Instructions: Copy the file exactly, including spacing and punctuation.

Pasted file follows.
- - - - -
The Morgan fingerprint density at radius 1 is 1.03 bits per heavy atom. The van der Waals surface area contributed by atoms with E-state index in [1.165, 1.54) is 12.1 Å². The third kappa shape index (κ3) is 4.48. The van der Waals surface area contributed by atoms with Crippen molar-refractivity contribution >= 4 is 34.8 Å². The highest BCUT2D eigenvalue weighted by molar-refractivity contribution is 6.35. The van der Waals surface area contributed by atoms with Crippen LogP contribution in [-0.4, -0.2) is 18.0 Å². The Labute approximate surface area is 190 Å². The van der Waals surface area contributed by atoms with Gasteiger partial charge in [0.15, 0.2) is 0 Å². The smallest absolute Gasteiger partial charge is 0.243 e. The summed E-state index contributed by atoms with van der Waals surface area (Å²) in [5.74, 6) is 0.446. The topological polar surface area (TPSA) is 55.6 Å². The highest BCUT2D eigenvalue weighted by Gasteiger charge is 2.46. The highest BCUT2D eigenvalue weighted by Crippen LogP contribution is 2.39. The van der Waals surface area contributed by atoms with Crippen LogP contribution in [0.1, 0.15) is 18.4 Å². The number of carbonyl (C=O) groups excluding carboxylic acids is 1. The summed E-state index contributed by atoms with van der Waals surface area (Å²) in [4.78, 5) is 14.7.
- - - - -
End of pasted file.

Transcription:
The Morgan fingerprint density at radius 1 is 1.03 bits per heavy atom. The van der Waals surface area contributed by atoms with E-state index in [1.165, 1.54) is 12.1 Å². The third kappa shape index (κ3) is 4.48. The van der Waals surface area contributed by atoms with Crippen molar-refractivity contribution >= 4 is 34.8 Å². The highest BCUT2D eigenvalue weighted by molar-refractivity contribution is 6.35. The van der Waals surface area contributed by atoms with Crippen LogP contribution in [-0.4, -0.2) is 18.0 Å². The Labute approximate surface area is 190 Å². The van der Waals surface area contributed by atoms with Gasteiger partial charge in [0.15, 0.2) is 0 Å². The smallest absolute Gasteiger partial charge is 0.243 e. The summed E-state index contributed by atoms with van der Waals surface area (Å²) in [5.74, 6) is 0.446. The topological polar surface area (TPSA) is 55.6 Å². The highest BCUT2D eigenvalue weighted by Gasteiger charge is 2.46. The highest BCUT2D eigenvalue weighted by Crippen LogP contribution is 2.39. The van der Waals surface area contributed by atoms with Crippen LogP contribution in [0.1, 0.15) is 18.4 Å². The number of carbonyl (C=O) groups excluding carboxylic acids is 1. The summed E-state index contributed by atoms with van der Waals surface area (Å²) in [4.78, 5) is 14.7.